Welcome to my blog! I'll be sharing my research and thoughts on the global impacts of fashion; the move towards a circular economy and our changing relationship with clothing. Expect talk on equality, race and intersectional environmentalism. Resources and recommendations.
Climate Justice | Sustainable Fashion | Consumerism | Tech & Digital Marketing | Ethics | Wales | Colonialism
Are you the consumer or the product?
In 1998, a trailer for a new psychological drama premiered, posing the question: ‘what if you were watched every moment of your life?’ At the time, a film which surveyed the mundane lives of others was noteworthy, and therefore the plot for the (then) dystopian The Truman Show was born.
Does ‘Buy Now Pay Later’ encourage over-consumption?
Borrowing money can carry serious consequences for missed or late payments, however, BNPL can seem like a quick and easy way to buy without credit checks and real-life implications.
How the Welsh woollen industry clothed enslaved people
...From as early as the seventeenth century, British traders exported Welsh woollen fabric known as ‘Welsh Plains’ or ‘webs’ with the intended purpose of clothing enslaved people in the West Indian and American colonies.
Slaveowners found that enslaved people were more productive if they were clothed and protected from the natural environment. Thomas Pennant, a commentator at the time, declared the purpose of Welsh Plains were “covering the poor negroes in the West Indies”. As well as clothing, textiles also served as a currency for the trading of slaves, different types of cloth could even be used to identify who "owned" the wearer.
The Paradox of Choice:
More Is Less
Having an unlimited number of options when buying clothing can seem like a good thing – we’ve all sifted through endless store pages, waiting for the perfect item to appear. Choice has saved many of those ‘I have nothing to wear’ dilemmas.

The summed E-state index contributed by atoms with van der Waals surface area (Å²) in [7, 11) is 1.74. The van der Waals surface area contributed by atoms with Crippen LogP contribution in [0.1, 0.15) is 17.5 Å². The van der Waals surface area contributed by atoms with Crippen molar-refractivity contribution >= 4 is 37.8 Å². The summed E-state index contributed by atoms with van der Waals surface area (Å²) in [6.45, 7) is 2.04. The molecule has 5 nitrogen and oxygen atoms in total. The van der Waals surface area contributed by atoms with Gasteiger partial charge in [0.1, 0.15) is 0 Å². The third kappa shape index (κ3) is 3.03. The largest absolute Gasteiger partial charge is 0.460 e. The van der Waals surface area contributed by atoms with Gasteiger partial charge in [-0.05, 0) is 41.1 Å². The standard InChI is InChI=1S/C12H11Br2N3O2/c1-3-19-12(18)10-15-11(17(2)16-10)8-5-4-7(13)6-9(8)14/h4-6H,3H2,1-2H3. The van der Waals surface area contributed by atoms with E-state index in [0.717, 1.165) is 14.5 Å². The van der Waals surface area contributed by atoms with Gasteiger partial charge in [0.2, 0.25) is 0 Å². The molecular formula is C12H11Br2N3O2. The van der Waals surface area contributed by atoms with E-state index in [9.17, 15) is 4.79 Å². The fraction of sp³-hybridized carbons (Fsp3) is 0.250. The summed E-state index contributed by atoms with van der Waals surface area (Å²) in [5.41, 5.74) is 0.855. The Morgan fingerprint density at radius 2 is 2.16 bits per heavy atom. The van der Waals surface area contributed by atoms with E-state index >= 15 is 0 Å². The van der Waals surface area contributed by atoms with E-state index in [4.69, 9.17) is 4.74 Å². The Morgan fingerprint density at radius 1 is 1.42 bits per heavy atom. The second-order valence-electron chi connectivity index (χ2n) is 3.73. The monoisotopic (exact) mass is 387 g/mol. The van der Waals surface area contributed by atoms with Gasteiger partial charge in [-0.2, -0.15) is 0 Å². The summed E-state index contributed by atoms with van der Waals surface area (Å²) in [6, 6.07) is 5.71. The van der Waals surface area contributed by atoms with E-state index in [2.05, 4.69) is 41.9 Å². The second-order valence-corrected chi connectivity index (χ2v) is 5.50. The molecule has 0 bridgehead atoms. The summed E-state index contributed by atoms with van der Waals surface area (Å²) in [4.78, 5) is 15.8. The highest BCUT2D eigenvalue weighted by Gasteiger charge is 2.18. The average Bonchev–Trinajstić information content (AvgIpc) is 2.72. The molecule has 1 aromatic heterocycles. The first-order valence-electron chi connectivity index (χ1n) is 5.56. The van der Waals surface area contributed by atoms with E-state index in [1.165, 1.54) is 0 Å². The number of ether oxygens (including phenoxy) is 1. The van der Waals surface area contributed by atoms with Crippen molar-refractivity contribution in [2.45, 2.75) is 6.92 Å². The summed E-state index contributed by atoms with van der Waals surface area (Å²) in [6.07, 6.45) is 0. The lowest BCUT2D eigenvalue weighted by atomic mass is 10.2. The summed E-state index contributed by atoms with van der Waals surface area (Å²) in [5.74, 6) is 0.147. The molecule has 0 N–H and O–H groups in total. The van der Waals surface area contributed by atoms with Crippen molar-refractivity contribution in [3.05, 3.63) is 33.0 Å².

We associate choice with freedom, rooted in our human instinct which tell us that choice provides control and a means for survival. In modern life, we are overloaded with choice; the fashion industry alone produces 100 billion garments per year – fuelling over-consumption and a detachment of material goods. As we find ourselves in an abundance of choice, our certainty for those choices become less confident and more confused. You might start by looking for a new dress, you are now lost in mini dresses, blazer dresses, prom dresses, midi dresses, shirt dresses, maxi dresses and corset dresses (these are just some of PLT’s dress options, however the website proudly announces a total of 27,296 items for sale).
The ‘paradox of choice’ is a theory popularised by American psychologist Barry Schwartz. It suggests that whilst we believe being presented with multiple options make it easier to choose one that we are happy with – having an abundance of options ultimately require more effort to make a decision, leading us to feel overwhelmed and dissatisfied with the choice we eventually make. When applied to fashion, having more choice might be a reason why so many of our clothes are abandon in our wardrobes. We have so many options but still ‘nothing to wear’.
The Diderot Effect – Spiralling Consumption
Until 1765, French philosopher Denis Diderot lived his life in poverty (despite his name being well-known because he was the co-found and writer of the Encyclopaedia). When his daughter was engaged to be married, Diderot’s lack of wealth made it impossible for him to provide a dowry. News of Diderot’s misfortune soon reached Catherine The Great, who offered to buy his library for £1000 (around £40,000 today). In Diderot’s sudden change of luck, he was now able to afford his daughters dowry and began to make expensive purchases.
Diderot bought a new robe and that’s when things went wrong… Diderot’s new robe was so beautiful that it felt out of place amongst his other belongings. In his words, there was “no more coordination, no more unity, no more beauty”. He felt an urge to buy new things to match his robe, spiralling into a consumption of unnecessary things.
Clothing or Content
Traditionally, we only saw new fashion cycles twice a year at spring/summer and autumn/winter collections. Here, trending items would generally circulate in five stages; the introduction (brought by fashion innovators, designers and celebrities) the increase (rinse in popularity) the peak (item has been fully embraced by the mainstream) the decline (item looses its popularity) and finally its obsolescence (the trend dies).